• Seth Brundle brings the Corruption down on himself in The Fly (1986) when he merges with a fly during the test of his teleportation device.
  • 976-EVIL: The 976-EVIL phone number works this way, initially giving Hoax a means of revenge against his tormentors, but the more he uses it the more outwardly monstrous he becomes.
  • In Star Wars, the Dark Side of the Force has shown itself to be a corrupting influence. Giving in to the Dark Side makes for easy short-term victories but relying on the Dark Side too much can eventually corrupt a Force-user into evil, upon which there's no turning back. This is elaborated on further in the Expanded Universe, where the Dark Side is more overtly and supernaturally corrupting.
  • Happens to Mirror Knight at the beginning of Ultraman Zero: The Revenge of Belial, although it had no other effect besides bringing him under the control of the Big Bad, as well as altering his color scheme.
  • Just like the game it’s based on, the Warcraft (2016) features the fel, a source of magic that greatly increases the powers of whoever is infected by it, but at the price of another being's Life Energy. The corruption aspect is less notable on the orcs, who are already pretty insane without it, but it is what drives Medivh into opening the Dark Portal to Draenor, allowing the Horde to enter Azeroth. It also causes hideous body mutations to the user.

  • In The Behemoth, the symbiotes are also a form of this. They are worm-like creatures possessing only a sense of touch and the ability to move slowly. When they crawl into a human body, though — through a wound, the mouth, or the ear — they merge with it, becoming a patch of mobile, bruise-colored flesh. It grants its host the ability to heal from almost any wound, seeing into the Otherworld, and gives the ability to undergo a painful and disturbing transformation into a monstrous alternate form.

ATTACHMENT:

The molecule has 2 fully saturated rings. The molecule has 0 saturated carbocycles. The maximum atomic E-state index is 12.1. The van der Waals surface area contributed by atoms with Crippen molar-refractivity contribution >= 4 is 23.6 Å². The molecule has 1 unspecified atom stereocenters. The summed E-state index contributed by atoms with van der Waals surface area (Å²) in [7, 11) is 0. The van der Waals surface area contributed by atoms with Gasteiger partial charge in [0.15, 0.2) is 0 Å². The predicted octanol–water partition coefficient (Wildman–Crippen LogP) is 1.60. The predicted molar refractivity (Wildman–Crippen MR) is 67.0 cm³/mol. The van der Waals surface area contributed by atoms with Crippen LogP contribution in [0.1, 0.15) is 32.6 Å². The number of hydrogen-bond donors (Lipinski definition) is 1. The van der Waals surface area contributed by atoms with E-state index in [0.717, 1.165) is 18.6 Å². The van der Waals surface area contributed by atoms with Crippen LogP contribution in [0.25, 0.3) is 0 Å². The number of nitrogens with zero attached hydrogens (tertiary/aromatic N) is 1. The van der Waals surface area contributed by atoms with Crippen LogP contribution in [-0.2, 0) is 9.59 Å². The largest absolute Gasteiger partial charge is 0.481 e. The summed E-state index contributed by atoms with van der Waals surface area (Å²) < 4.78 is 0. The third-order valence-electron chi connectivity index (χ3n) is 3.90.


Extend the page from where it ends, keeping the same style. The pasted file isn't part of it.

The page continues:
• In Dis Acedia, the Poison, a substance produced by titular Eldritch Location, gives the consumer extraordinary power, but A is fueled by souls, and B eventually enthralls the user to Dis.
  • In the Dreamblood Duology, once a Gatherer uses their powers to kill rather than to bestow peace, a long downward spiral of dreamblood addiction begins. If they even suspect they are emotionally unbalanced, they may ask to die.
  • In The Dresden Files,
    • There are the Thirty Coins, the Blackened Denarii. They are the very coins used to pay Judas Iscariot for his betrayal, and each one is now host to a bound Fallen Angel. They cannot affect the world until some mortal touches them, but at that point, a variety of unpleasantness can ensue. They are very corruptive, avatars of Hell on Earth.
    • Also, in "Cold Days", we find a much more sinister form of corruption from The Outsiders has affected some powerful magical beings.
    • The Fae Mantles also have this effect on their hosts, slowly changing them into their predecessors.
    • Black magic can have this effect on warlocks. The more they use it, the more right it feels to use it. This is particularly true with mind magic. It turns out the Council's draconian "break any of the Laws of Magic and it's Off with His Head! whether you had any way of knowing about the council or laws or effects of the spells you used" rules is because of that: use of certain spells invariably warps the mind of the user to the point that experience has told them it's "kill the user now or after they've racked up a massive body count."